Menzie Chinn directs our attention to a report from the JEC Democrats. Menzie focuses on the causes of the switch from unified surpluses to unified deficits over the past five years. Shorter Menzie – it’s those tax rate cuts.
Menzie gets it right (as usual) and all I would change about the chart he provides from the JEC memo might be to provide the upswing in the General Fund deficit. Actually, table 1 provides the data showing that the Federal debt was $5.7 trillion as of January 2001 and was $8.4 trillion as of April 2006. The debt held by the public was $4.8 trillion as government accounts (e.g. the Social Security Trust Fund) held the rest.
Debt held abroad has more than doubled from the $1 trillion held as of January 2001. Granted that this represents the increase in nominal debt and with the price-level increase being about 12.7%, the real increase in Federal debt held abroad is only 81.3%. We often hear about how the Chinese are purchasing US Federal debt, but it turns out that Japan is accumulating even more of our debt. We also hear about the OPEC nations purchasing US Federal debt, but the UK actually ranks third behind Japan and China.
The JEC report also charts the fact the debt is rising faster than GDP and notes:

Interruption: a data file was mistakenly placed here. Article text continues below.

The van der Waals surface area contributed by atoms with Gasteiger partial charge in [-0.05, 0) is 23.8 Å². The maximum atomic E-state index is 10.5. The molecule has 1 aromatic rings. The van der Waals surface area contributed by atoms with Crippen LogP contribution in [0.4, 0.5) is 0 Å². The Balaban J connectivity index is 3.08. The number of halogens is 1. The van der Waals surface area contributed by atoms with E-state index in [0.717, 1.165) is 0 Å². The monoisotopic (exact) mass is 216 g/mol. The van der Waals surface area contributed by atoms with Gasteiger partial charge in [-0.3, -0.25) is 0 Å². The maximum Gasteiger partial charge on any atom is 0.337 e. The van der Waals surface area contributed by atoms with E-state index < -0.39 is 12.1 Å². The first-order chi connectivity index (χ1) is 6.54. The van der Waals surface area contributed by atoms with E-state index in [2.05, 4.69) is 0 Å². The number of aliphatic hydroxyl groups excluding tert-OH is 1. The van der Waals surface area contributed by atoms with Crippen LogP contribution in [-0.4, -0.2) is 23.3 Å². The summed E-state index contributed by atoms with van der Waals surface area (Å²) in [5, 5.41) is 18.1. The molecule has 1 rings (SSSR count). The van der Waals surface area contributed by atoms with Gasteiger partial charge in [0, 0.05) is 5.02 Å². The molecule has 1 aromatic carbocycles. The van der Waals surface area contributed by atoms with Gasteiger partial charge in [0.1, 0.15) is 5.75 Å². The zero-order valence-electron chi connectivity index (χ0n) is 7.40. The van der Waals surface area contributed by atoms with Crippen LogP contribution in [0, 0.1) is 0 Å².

A growing federal debt and growing international indebtedness are signs of the looming debt crisis. However, a sense of complacency may have set in because many of the predicted consequences of rising debt and the abandonment of fiscal discipline are not yet evident in the performance of the economy. So far, the main adverse consequence has been the sharp decline in national saving, which has not had much of an effect on the economy in the short run but will depress living standards in the future. To be sure, the U.S. economy has experienced a business cycle recovery since the recession of 2001 and there has been a cyclical improvement in the budget deficit. How-ever, the argument about the adverse consequences of bud-get deficits is about the harm from embedded structural budget deficits, and they persist. In fact, the tax cuts that the Administration and its supporters are touting as an important contributor to the recovery were poorly designed to provide job-creating stimulus in the short run, while they have added to the structural budget deficit in the long run. The recovery owes more to the natural resiliency of the U.S. economy and the policies of the Federal Reserve than it does to those tax cuts.